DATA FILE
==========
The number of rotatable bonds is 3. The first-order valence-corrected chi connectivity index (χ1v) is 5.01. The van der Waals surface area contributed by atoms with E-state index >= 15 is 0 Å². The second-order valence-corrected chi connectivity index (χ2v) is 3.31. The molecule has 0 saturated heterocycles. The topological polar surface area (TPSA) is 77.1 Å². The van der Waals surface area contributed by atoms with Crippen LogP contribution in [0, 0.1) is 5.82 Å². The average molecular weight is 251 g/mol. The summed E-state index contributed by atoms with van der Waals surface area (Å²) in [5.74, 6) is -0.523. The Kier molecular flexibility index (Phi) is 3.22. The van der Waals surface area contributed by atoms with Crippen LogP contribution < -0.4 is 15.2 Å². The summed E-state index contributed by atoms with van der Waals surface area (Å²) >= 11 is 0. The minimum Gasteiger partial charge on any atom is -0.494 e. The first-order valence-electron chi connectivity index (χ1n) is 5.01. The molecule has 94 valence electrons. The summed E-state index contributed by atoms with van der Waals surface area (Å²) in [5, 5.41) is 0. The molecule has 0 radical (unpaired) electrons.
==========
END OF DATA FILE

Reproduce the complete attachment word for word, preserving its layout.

The number of rotatable bonds is 3. The first-order valence-corrected chi connectivity index (χ1v) is 5.01. The van der Waals surface area contributed by atoms with E-state index >= 15 is 0 Å². The second-order valence-corrected chi connectivity index (χ2v) is 3.31. The molecule has 0 saturated heterocycles. The topological polar surface area (TPSA) is 77.1 Å². The van der Waals surface area contributed by atoms with Crippen LogP contribution in [0, 0.1) is 5.82 Å². The average molecular weight is 251 g/mol. The summed E-state index contributed by atoms with van der Waals surface area (Å²) in [5.74, 6) is -0.523. The Kier molecular flexibility index (Phi) is 3.22. The van der Waals surface area contributed by atoms with Crippen LogP contribution < -0.4 is 15.2 Å². The summed E-state index contributed by atoms with van der Waals surface area (Å²) >= 11 is 0. The minimum Gasteiger partial charge on any atom is -0.494 e. The first-order valence-electron chi connectivity index (χ1n) is 5.01. The molecule has 94 valence electrons. The summed E-state index contributed by atoms with van der Waals surface area (Å²) in [5, 5.41) is 0. The molecule has 0 radical (unpaired) electrons.